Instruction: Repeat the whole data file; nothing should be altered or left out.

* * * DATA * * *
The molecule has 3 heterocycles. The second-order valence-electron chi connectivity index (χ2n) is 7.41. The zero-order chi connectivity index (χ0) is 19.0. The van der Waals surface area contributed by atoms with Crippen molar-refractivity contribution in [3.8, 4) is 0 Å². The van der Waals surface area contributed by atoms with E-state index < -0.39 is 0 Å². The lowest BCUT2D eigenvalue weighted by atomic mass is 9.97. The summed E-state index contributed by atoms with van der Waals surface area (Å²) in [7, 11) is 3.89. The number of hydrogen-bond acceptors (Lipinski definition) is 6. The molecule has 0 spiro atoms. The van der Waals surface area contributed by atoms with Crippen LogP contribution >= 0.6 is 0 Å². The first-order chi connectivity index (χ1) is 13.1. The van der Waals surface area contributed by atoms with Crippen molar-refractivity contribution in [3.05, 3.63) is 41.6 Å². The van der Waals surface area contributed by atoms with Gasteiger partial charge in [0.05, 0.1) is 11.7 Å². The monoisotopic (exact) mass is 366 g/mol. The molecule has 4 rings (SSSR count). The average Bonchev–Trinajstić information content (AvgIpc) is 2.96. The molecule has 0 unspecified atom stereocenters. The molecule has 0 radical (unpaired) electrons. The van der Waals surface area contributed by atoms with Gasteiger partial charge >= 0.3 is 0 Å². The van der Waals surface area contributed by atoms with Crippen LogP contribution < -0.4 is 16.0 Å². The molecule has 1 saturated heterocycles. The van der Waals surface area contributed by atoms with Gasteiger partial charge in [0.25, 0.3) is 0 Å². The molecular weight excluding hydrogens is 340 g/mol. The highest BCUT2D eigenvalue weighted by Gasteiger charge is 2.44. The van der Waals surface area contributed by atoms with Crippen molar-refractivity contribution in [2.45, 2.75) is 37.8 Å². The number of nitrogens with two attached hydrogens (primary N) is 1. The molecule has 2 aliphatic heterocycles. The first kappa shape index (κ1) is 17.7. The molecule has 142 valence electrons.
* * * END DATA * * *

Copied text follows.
The molecule has 3 heterocycles. The second-order valence-electron chi connectivity index (χ2n) is 7.41. The zero-order chi connectivity index (χ0) is 19.0. The van der Waals surface area contributed by atoms with Crippen molar-refractivity contribution in [3.8, 4) is 0 Å². The van der Waals surface area contributed by atoms with E-state index < -0.39 is 0 Å². The lowest BCUT2D eigenvalue weighted by atomic mass is 9.97. The summed E-state index contributed by atoms with van der Waals surface area (Å²) in [7, 11) is 3.89. The number of hydrogen-bond acceptors (Lipinski definition) is 6. The molecule has 0 spiro atoms. The van der Waals surface area contributed by atoms with Crippen LogP contribution >= 0.6 is 0 Å². The first-order chi connectivity index (χ1) is 13.1. The van der Waals surface area contributed by atoms with Crippen molar-refractivity contribution in [3.05, 3.63) is 41.6 Å². The van der Waals surface area contributed by atoms with Gasteiger partial charge in [0.05, 0.1) is 11.7 Å². The monoisotopic (exact) mass is 366 g/mol. The molecule has 4 rings (SSSR count). The average Bonchev–Trinajstić information content (AvgIpc) is 2.96. The molecule has 0 unspecified atom stereocenters. The molecule has 0 radical (unpaired) electrons. The van der Waals surface area contributed by atoms with Gasteiger partial charge >= 0.3 is 0 Å². The van der Waals surface area contributed by atoms with Crippen LogP contribution < -0.4 is 16.0 Å². The molecule has 1 saturated heterocycles. The van der Waals surface area contributed by atoms with Gasteiger partial charge in [0.25, 0.3) is 0 Å². The molecular weight excluding hydrogens is 340 g/mol. The highest BCUT2D eigenvalue weighted by Gasteiger charge is 2.44. The van der Waals surface area contributed by atoms with Crippen molar-refractivity contribution in [2.45, 2.75) is 37.8 Å². The number of nitrogens with two attached hydrogens (primary N) is 1. The molecule has 2 aliphatic heterocycles. The first kappa shape index (κ1) is 17.7. The molecule has 142 valence electrons.